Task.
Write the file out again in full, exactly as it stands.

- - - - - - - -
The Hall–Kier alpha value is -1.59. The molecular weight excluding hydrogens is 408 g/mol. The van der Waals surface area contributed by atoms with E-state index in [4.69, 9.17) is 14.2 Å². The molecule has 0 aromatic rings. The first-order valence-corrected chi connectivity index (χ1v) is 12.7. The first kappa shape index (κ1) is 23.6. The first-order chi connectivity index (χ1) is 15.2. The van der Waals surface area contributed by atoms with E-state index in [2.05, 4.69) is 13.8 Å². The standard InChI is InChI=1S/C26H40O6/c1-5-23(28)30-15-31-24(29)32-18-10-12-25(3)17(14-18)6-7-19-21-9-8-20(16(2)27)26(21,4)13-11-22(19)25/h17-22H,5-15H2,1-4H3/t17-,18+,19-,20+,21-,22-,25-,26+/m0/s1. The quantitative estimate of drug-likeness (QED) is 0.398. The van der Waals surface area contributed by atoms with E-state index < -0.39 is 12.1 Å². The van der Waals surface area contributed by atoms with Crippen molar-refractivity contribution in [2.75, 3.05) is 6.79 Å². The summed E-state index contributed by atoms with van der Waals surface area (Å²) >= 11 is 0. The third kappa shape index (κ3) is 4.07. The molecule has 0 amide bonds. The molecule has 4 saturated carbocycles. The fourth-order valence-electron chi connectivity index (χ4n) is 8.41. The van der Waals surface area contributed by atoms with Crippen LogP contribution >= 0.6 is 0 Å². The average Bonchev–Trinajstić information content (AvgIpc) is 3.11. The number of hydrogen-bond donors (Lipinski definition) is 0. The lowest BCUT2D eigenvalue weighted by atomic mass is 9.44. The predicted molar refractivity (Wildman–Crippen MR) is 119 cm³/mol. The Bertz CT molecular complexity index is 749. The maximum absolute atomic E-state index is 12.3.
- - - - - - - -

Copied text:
The Hall–Kier alpha value is -1.59. The molecular weight excluding hydrogens is 408 g/mol. The van der Waals surface area contributed by atoms with E-state index in [4.69, 9.17) is 14.2 Å². The molecule has 0 aromatic rings. The first-order valence-corrected chi connectivity index (χ1v) is 12.7. The first kappa shape index (κ1) is 23.6. The first-order chi connectivity index (χ1) is 15.2. The van der Waals surface area contributed by atoms with E-state index in [2.05, 4.69) is 13.8 Å². The standard InChI is InChI=1S/C26H40O6/c1-5-23(28)30-15-31-24(29)32-18-10-12-25(3)17(14-18)6-7-19-21-9-8-20(16(2)27)26(21,4)13-11-22(19)25/h17-22H,5-15H2,1-4H3/t17-,18+,19-,20+,21-,22-,25-,26+/m0/s1. The quantitative estimate of drug-likeness (QED) is 0.398. The van der Waals surface area contributed by atoms with E-state index < -0.39 is 12.1 Å². The van der Waals surface area contributed by atoms with Crippen molar-refractivity contribution in [2.75, 3.05) is 6.79 Å². The summed E-state index contributed by atoms with van der Waals surface area (Å²) >= 11 is 0. The third kappa shape index (κ3) is 4.07. The molecule has 0 amide bonds. The molecule has 4 saturated carbocycles. The fourth-order valence-electron chi connectivity index (χ4n) is 8.41. The van der Waals surface area contributed by atoms with Crippen LogP contribution >= 0.6 is 0 Å². The average Bonchev–Trinajstić information content (AvgIpc) is 3.11. The number of hydrogen-bond donors (Lipinski definition) is 0. The lowest BCUT2D eigenvalue weighted by atomic mass is 9.44. The predicted molar refractivity (Wildman–Crippen MR) is 119 cm³/mol. The Bertz CT molecular complexity index is 749. The maximum absolute atomic E-state index is 12.3.